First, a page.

8. 8. Crisis Communications Handbook Are You Prepared?2.1Skills InventoryWho do you call when disaster strikes? Answering this question will allow you to build a competent and reliableteam of allies that will work together to stabilize the situation and repair the damage done. When choosingthese individuals, ask yourself what their strengths and weaknesses are both in and out of the workplaceallowing you to build a skills inventory. Who is a strong writer? Who knows how to talk to the media? Who has the ability to think on their feet in creative and intelligent ways? Who knows your organization inside and out?By collecting this type of information from your colleagues, it will be easy for you to compile a team of peoplethat compliment each other and bring new talents to the team. While most of your team members will comefrom a communications background, don’t be afraid to look outside of your department for help.*Use the template on the following page to find three possible candidates for each skill. 8
  9. 9. Skills InventoryRequired Skill/Experience CandidatesStrong writingMedia relations experienceSocial media experienceCreative and strategic thinkerInternal operations knowledgeExternal operations knowledgeHuman resources trainingFinancial expertLegal expertiseTechnical and computer skills 9
  10. 10. Crisis Communications Handbook Are You Prepared?2.2 Crisis Communications Team Roles (CCT)The size of your team will depend on the size of your organization, however; the following are key roles thatneed to be delegated. Based on the information collected in your skills inventory and upon agreement of eachsuitable candidate, assign the best nominee to each role. Crisis Communications Team Roles Role Name and Current TitleLeaderAssistantSenior AdvisorExecutive LeaderSpokespersonInternal Affairs CoordinatorExternal Affairs CoordinatorMedia Relations OfficerSocial Media SpecialistFinancial OfficerInformation Technology SpecialistHuman Resources Specialist andFamily LiaisonLegal Council 10
  11. 11. 2.3 Team Member BiographiesOnce the members of your CCT have been carefully chosen, you must compile a brief biography on each teammember that covers: Their history with your organization, Their occupational specialties, Why they were chosen for their CCT position, and Any other experience they might have in dealing with a crisis scenario.The media will inevitably be looking for this information when a crisis hits to add a personal angle to theirreports. It is imperative that you create these biographies in preparation for a crisis, as this information will beextremely difficult to gather in an emergency situation. (Including a professional photo for each team memberis an added bonus for reporters.)*Pay special attention to the biography of your executive leader and spokesperson. These people will havedirect contact with the media, therefore; their biographies need to be especially accurate, informative, andsharply written. (See more on this in Media Relations: How to Handle the Mob.) 11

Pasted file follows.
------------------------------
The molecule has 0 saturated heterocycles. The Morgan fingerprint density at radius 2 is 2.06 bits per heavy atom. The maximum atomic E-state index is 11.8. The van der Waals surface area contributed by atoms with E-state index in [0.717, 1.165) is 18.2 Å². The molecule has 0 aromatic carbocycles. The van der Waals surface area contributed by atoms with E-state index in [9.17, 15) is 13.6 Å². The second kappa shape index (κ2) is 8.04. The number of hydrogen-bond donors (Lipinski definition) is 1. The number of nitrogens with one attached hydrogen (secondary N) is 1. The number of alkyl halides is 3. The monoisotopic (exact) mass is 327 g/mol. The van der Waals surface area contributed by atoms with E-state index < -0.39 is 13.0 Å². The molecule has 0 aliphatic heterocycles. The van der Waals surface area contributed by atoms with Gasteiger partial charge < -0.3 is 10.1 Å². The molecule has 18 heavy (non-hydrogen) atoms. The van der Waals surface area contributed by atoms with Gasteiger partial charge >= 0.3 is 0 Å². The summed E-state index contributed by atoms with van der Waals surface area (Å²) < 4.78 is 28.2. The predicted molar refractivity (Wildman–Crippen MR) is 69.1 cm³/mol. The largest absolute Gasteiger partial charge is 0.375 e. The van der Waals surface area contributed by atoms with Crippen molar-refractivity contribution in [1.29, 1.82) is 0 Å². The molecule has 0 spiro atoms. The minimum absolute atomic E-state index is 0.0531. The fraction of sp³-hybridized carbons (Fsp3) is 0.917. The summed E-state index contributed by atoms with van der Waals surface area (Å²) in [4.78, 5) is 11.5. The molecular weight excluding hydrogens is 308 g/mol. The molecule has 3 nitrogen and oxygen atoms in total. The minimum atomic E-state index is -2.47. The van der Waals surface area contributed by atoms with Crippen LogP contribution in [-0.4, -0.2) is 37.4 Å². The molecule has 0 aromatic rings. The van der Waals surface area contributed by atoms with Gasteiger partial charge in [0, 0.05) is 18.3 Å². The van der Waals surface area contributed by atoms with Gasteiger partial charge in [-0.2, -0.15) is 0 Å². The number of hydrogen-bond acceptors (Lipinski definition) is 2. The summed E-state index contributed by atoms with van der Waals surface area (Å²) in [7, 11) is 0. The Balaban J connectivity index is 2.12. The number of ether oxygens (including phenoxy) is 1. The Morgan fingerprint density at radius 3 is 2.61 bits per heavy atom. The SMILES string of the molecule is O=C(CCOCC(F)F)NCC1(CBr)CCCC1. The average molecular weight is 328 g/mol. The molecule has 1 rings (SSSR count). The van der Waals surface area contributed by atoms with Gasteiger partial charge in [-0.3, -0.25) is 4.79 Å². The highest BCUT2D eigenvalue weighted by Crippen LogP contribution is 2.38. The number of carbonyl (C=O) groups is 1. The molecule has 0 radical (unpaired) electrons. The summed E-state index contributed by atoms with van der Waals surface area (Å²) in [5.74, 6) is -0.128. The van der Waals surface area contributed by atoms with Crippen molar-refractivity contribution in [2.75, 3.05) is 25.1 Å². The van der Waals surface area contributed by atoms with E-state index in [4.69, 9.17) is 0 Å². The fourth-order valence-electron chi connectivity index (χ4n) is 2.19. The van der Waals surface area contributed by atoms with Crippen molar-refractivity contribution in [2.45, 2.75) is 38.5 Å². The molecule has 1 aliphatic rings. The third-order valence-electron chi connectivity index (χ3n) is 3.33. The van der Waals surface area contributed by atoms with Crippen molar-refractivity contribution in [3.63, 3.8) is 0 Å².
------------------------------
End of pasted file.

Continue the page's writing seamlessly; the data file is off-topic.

12. 12. Crisis Communications Handbook Are You Prepared?Sample Team Member BiographiesCCT Leader – Ronald SmithRonald Smith has been with Company A as the head of the public relations department for nine years. Aspecialist in communications planning and brand development, Mr. Smith’s organizational skills and advancedknowledge of Company A’s clientele, have made him the lead of the crisis communications team.Mr. Smith was previously involved in the successful resolution of a product recall in 2005, directing mediarelations and restoring the trust of key stakeholders.Internal Affairs Coordinator – Donna WarrenDonna Warren began working with Company B as a sales manager in 1998. Her superior team managementskills and passion forCompany B’sbrand, propelled Mrs. Warren to the position asoperations officer of CompanyB’s eastern retail department in 2007. Mrs. Warren’s thorough knowledge of the mechanics of Company B’soperations, along with her exceptional interpersonal skills, make her a strong internal affairs coordinator. Mrs.Warren successfully managed her sales team through the regretful downsizing of the eastern retail division in2000 with grace and compassion. 12
  13. 13. Biographies List Leader Assistant Senior Advisor 13
  14. 14. Crisis Communications Handbook Are You Prepared? Executive Leader SpokespersonInternal Affairs Coordinator 14
  15. 15. External Affairs Coordinator Media Relations Officer Social Media Specialist 15
  16. 16. Crisis Communications Handbook Are You Prepared? Financial OfficerHuman Resource Specialist and Family Liaison Information Technology Specialist 16
  17. 17. Legal Council 17
  18. 18. Crisis Communications Handbook Are You Prepared? 2.4Communications Team Contact List Most businesses and organizations are good at keeping track of employee and member contact information. While the human resources department might be the one to keep most of this information organized, it is important for you to keep your own up-to-date record of this information. It is vital to have the details of all your CCT members close at hand, and it is also important to have full contact information for all organization members ready in case of emergency. *This list must also include emergency contact information for your local fire department, police service, and regional hospital services. Your CCT contact list must include the following information: Name CCT Roleor Address Home # Cell# E-mail Date Job Title RevisedJoseph Media Relations 52 Spruce Dr. (613) (613) 01/01/11Brown Ottawa, ON K1S 5P9 234-5787 234-9908Lisa Hill Assistant Team 19 Falls Rd. (613) (613) 05/06/01 Leader Ottawa, ON K5N 7J6 667-4356 667-8327 *Remember to keep both a paper and electronic version of this document at both your onsite crisis communications centre and at an external location. 18